Wait until the day everything is done with APPS....:p:p:eek::eek: Multiple points of vulnerability.
Will never happen on a vehicle I own so no problem to me. And saying that I will be more than happy to drive around you if you are suffering problems caused by computer/APPS usage in a vehicle.

Dan.
 
Will never happen on a vehicle I own so no problem to me. And saying that I will be more than happy to drive around you if you are suffering problems caused by computer/APPS usage in a vehicle.

Dan.
I actually look forward to the day when we have 4 separate electric motors on each wheel, that would be real 4x4, but that may be anathema. No diff, no locks, no transmission, few mechanical parts. Everything electronics, just swapping electronic cards in and out when faulty. And plenty of range...that'll be the day. I heard that Tesla is getting there ?! But their car can't take corrugations, I don't think. Anyway, we sidetracked.
 
Hi,

Been busy for a while trying to sort out the fitting out and "engine sys" problems, but now is the time to update the situation.

The disengagement problem turns out to be just a matter of driving the vehicle for a short distance after pressing the button, then it takes effect.

Now I have also drawn what I can of the complete system diagram, and your comments are welcome, but bearing in mind, I am not a mechanical or fluid engineer !

I think the system works this way, solenoid A and B would flip flop, out of steps, between connecting the vacuum or air to the top and bottom lines of the actuator. What I don't quite understand is, why an air bottle is needed ? Perhaps to filter out the dirts from outside, instead of just letting the lines hanging in the air.

Perhaps I interpret it all wrong.

Here is the diagram.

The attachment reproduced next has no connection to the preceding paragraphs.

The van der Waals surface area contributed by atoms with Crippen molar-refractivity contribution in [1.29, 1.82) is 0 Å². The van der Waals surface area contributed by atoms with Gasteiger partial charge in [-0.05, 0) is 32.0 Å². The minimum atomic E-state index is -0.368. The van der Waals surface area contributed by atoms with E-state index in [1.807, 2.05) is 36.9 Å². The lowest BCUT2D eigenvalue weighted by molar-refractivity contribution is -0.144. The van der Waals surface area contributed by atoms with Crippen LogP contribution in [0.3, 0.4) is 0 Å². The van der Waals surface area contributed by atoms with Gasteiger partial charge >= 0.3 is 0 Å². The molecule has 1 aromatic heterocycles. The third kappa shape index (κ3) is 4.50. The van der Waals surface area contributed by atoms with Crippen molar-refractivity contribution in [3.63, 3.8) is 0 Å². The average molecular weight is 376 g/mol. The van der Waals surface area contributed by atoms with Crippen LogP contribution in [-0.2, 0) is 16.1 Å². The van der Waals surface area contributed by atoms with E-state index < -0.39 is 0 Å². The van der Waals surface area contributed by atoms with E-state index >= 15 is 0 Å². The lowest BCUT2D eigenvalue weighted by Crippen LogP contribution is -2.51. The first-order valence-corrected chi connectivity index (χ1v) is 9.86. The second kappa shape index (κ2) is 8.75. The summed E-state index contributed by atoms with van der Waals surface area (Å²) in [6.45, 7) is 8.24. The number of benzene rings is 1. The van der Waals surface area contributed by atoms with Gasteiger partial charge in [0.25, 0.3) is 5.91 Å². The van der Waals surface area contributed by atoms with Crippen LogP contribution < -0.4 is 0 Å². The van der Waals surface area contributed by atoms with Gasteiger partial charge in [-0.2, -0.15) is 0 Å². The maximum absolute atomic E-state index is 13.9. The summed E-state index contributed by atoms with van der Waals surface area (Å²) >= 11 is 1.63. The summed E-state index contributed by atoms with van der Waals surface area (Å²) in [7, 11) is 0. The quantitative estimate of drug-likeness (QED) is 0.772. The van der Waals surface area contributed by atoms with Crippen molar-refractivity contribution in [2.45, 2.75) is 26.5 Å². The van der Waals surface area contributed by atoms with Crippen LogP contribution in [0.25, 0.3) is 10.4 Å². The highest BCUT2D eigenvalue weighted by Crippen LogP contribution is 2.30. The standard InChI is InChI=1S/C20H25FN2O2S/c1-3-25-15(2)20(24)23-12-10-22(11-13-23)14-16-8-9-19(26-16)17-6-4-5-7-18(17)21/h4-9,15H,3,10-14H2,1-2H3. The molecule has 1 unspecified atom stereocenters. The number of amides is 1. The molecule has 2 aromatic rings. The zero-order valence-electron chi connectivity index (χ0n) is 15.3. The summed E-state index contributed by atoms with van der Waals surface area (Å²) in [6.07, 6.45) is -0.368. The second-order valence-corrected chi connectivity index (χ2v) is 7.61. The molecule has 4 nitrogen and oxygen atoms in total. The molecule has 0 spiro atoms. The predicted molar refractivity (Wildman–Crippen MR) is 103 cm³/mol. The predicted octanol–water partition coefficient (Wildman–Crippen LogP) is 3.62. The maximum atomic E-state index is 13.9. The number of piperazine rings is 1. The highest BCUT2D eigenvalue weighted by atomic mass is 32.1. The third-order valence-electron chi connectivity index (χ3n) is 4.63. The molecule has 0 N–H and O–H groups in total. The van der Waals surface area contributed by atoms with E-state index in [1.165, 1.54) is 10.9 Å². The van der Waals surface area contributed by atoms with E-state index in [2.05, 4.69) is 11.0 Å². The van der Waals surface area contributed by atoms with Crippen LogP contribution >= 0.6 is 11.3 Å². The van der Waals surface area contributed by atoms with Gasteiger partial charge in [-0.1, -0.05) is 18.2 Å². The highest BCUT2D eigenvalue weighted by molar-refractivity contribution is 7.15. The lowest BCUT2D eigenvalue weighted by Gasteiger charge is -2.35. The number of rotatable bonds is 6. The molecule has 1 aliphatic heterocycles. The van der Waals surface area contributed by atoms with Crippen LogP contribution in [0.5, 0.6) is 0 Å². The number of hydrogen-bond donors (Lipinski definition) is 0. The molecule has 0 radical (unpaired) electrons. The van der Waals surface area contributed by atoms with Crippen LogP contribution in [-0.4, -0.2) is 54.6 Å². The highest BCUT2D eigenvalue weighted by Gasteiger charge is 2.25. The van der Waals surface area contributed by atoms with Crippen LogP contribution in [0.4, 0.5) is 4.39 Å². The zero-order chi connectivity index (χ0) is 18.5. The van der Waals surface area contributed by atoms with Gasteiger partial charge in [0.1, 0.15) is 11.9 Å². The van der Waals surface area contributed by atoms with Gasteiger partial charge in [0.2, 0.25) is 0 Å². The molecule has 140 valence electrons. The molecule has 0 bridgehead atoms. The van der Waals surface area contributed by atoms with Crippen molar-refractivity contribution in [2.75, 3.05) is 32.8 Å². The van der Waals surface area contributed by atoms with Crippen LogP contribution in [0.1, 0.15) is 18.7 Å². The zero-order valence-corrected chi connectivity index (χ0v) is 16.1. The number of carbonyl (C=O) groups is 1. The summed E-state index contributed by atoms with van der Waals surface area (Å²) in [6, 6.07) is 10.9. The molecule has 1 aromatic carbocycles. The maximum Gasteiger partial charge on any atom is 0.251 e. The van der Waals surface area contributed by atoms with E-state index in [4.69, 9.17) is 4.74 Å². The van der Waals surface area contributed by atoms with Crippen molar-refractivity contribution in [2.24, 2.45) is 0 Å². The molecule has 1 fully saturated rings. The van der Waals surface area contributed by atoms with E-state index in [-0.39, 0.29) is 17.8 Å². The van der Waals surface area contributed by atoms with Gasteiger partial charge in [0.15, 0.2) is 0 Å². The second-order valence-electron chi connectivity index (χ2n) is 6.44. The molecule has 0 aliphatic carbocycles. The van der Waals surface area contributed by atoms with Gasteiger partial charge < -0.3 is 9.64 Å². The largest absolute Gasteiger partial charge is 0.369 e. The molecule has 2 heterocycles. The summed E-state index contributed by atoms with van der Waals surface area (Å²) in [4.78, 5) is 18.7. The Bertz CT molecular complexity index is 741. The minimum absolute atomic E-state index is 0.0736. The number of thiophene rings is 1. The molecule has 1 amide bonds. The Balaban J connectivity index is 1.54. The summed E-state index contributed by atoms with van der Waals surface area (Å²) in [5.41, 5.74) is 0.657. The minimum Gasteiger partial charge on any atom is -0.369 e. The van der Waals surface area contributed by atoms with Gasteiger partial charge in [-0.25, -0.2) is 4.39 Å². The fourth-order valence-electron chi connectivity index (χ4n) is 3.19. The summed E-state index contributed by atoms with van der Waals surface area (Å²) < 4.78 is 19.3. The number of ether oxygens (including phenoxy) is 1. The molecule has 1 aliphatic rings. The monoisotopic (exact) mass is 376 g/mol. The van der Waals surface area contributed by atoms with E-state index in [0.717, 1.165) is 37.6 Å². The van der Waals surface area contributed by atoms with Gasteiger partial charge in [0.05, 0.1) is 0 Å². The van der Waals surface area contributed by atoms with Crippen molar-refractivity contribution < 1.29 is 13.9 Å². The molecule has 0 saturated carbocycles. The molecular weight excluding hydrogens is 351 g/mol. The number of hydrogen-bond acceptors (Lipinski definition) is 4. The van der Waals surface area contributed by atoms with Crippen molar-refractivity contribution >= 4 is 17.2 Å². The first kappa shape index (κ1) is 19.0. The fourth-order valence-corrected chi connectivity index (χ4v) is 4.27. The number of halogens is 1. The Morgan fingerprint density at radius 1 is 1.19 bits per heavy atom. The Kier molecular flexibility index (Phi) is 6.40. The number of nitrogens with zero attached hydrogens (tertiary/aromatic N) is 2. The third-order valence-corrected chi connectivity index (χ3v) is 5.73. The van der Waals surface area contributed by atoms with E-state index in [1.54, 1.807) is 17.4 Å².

FGB71 4WD Actuator Vacuum System line diagram.jpg
 

Aussie Iron

Explorer
Your drawing makes sense even though I can't tell you if it is what you have. I will agree that if you followed your vac lines then it is right.
Then that bottle doesn't vent to air. Outlet lines A2 and B2 vent and take in air as they cycle. By making it a closed circuit you don't get any foreign dirt/dust/ water into the valves. The bottle is there to make up any difference in the volume in the valves as they cycle. Each solenoid valve must then also have a spring in them to be able to cycle to the other position (maybe reverse the polarity in the coils to make them shift to the other position "NO" they wouldn't).

If your system is working now then you have it right.

Can you post a picture of 4WD Actuator as in is it one actuator or two as in the earlier models. How many lines does it have running to it/them.
Just interested.

Dan.
 
Here is the photo of the actuator after I have cleaned and lubricated it with Lanotec and Inox. It was rusted and with dirt inside the rubber cover through and through. The actuation arm is actually pitted, to give you an idea of how rusted it was.

Front Drive 4x4 engagement actuator-002.jpg